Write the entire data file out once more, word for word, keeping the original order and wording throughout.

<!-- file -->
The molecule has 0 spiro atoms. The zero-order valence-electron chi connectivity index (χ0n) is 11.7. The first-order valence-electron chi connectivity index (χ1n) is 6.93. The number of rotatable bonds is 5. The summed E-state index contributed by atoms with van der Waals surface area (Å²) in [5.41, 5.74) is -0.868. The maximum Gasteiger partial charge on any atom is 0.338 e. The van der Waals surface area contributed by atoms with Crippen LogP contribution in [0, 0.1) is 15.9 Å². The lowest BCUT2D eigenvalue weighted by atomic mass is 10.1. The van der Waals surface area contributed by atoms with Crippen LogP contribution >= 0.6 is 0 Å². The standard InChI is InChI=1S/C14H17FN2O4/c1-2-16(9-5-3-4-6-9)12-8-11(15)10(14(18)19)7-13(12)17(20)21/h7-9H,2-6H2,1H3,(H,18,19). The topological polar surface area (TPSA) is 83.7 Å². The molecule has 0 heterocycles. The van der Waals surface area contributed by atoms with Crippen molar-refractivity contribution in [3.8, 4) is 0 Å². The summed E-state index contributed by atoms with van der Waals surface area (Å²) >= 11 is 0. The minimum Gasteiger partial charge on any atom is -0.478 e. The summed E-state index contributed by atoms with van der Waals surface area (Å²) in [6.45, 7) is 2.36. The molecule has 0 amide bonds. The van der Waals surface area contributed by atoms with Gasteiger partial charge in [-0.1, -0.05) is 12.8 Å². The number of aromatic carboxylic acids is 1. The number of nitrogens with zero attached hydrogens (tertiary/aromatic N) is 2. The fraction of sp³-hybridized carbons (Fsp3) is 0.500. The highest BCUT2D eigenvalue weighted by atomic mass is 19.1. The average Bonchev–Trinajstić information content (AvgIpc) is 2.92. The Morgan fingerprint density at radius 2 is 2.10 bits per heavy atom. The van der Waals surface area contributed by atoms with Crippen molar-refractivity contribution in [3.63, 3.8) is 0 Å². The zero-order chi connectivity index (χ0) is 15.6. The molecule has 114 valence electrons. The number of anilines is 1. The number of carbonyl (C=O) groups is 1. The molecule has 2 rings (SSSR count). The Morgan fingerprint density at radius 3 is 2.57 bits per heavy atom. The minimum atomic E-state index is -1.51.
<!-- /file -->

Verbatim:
The molecule has 0 spiro atoms. The zero-order valence-electron chi connectivity index (χ0n) is 11.7. The first-order valence-electron chi connectivity index (χ1n) is 6.93. The number of rotatable bonds is 5. The summed E-state index contributed by atoms with van der Waals surface area (Å²) in [5.41, 5.74) is -0.868. The maximum Gasteiger partial charge on any atom is 0.338 e. The van der Waals surface area contributed by atoms with Crippen LogP contribution in [0, 0.1) is 15.9 Å². The lowest BCUT2D eigenvalue weighted by atomic mass is 10.1. The van der Waals surface area contributed by atoms with Crippen LogP contribution >= 0.6 is 0 Å². The standard InChI is InChI=1S/C14H17FN2O4/c1-2-16(9-5-3-4-6-9)12-8-11(15)10(14(18)19)7-13(12)17(20)21/h7-9H,2-6H2,1H3,(H,18,19). The topological polar surface area (TPSA) is 83.7 Å². The molecule has 0 heterocycles. The van der Waals surface area contributed by atoms with Crippen molar-refractivity contribution in [3.8, 4) is 0 Å². The summed E-state index contributed by atoms with van der Waals surface area (Å²) >= 11 is 0. The minimum Gasteiger partial charge on any atom is -0.478 e. The summed E-state index contributed by atoms with van der Waals surface area (Å²) in [6.45, 7) is 2.36. The molecule has 0 amide bonds. The van der Waals surface area contributed by atoms with Gasteiger partial charge in [-0.1, -0.05) is 12.8 Å². The number of aromatic carboxylic acids is 1. The number of nitrogens with zero attached hydrogens (tertiary/aromatic N) is 2. The fraction of sp³-hybridized carbons (Fsp3) is 0.500. The highest BCUT2D eigenvalue weighted by atomic mass is 19.1. The average Bonchev–Trinajstić information content (AvgIpc) is 2.92. The Morgan fingerprint density at radius 2 is 2.10 bits per heavy atom. The van der Waals surface area contributed by atoms with Crippen molar-refractivity contribution in [3.63, 3.8) is 0 Å². The zero-order chi connectivity index (χ0) is 15.6. The molecule has 114 valence electrons. The number of anilines is 1. The number of carbonyl (C=O) groups is 1. The molecule has 2 rings (SSSR count). The Morgan fingerprint density at radius 3 is 2.57 bits per heavy atom. The minimum atomic E-state index is -1.51.